18
Sep

Homemade Dairy-Free Milk with Almond Cow

Homemade Dairy-Free Milk with Almond Cow sitting on a table next to a platter of chocolate chip cookies
This post is sponsored by our friends at Almond Cow
All opinions are my own

I'm in love! I'm in love, and I don't care who knows it! Danielle here, with yet another Christmas movie reference. Sorry.

But really. I'm in love with a new machine in my life. The Almond Cow.

I'm not usually one to purchase a lot of kitchen gadgets or small appliances. I tend to lean towards minimalist, and especially like to keep my kitchen counters clean. So when I heard about the Almond Cow in it's start-up days, a machine for making homemade dairy-free milk a few years ago, I will admit, while I was incredibly intrigued, I wasn't an early adopter.

Nut milk bags, blenders, spills, and soaking

Though my lack of early adoption wasn't because I was happy making homemade dairy-free milk in my blender. To be completely honest, after spending the first few years of my paleo journey making everything from scratch- condiments, almond milk, coffee creamer, beef jerky, granola – I was burnt out. Especially with the nut-milk making process.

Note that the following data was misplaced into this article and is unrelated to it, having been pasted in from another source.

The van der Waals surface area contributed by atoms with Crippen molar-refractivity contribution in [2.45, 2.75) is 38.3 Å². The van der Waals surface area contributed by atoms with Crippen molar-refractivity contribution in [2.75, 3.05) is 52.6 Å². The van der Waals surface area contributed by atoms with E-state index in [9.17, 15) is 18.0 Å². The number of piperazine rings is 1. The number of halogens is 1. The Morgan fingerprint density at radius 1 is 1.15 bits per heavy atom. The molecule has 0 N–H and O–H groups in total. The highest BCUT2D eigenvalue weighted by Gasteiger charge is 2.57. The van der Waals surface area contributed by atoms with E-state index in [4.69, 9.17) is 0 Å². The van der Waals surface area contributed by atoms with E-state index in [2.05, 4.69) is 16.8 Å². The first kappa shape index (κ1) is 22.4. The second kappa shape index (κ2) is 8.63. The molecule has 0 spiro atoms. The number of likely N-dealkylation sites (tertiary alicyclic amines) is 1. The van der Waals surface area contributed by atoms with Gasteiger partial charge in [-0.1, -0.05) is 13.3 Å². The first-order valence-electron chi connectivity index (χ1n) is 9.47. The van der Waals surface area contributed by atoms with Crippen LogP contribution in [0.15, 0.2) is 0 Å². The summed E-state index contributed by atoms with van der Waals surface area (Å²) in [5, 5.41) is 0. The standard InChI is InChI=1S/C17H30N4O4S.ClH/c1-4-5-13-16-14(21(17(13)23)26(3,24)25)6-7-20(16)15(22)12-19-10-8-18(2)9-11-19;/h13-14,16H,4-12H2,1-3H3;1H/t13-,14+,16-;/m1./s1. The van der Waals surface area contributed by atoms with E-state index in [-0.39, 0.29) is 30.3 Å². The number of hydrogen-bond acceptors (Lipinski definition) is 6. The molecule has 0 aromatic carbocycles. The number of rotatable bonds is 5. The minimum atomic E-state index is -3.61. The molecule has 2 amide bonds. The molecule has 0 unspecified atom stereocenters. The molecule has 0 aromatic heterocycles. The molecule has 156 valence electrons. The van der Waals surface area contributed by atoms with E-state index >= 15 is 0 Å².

This will sound dramatic, but it's the truth – I did not ever want to look at a nut-milk bag again, and I always, always, forgot to soak almonds 24 hours in advance of needing almond milk for a recipe. The process of soaking, pureeing, and then hand squeezing the liquid out of a cheesecloth bag was messy and time consuming. I had milk miss the bowl every time (maybe it was just me, but I always had pools of wasted milk on the counter after diligently “milking” that nut milk bag like a cow's udders).

And I usually wanted the immediate gratification or needed the milk immediately for recipe testing. I switched from making almond milk to making cashew milk more frequently because I could do a quick soak and it didn't need to be strained. I haven't made a homemade batch of almond milk in at least 5 years.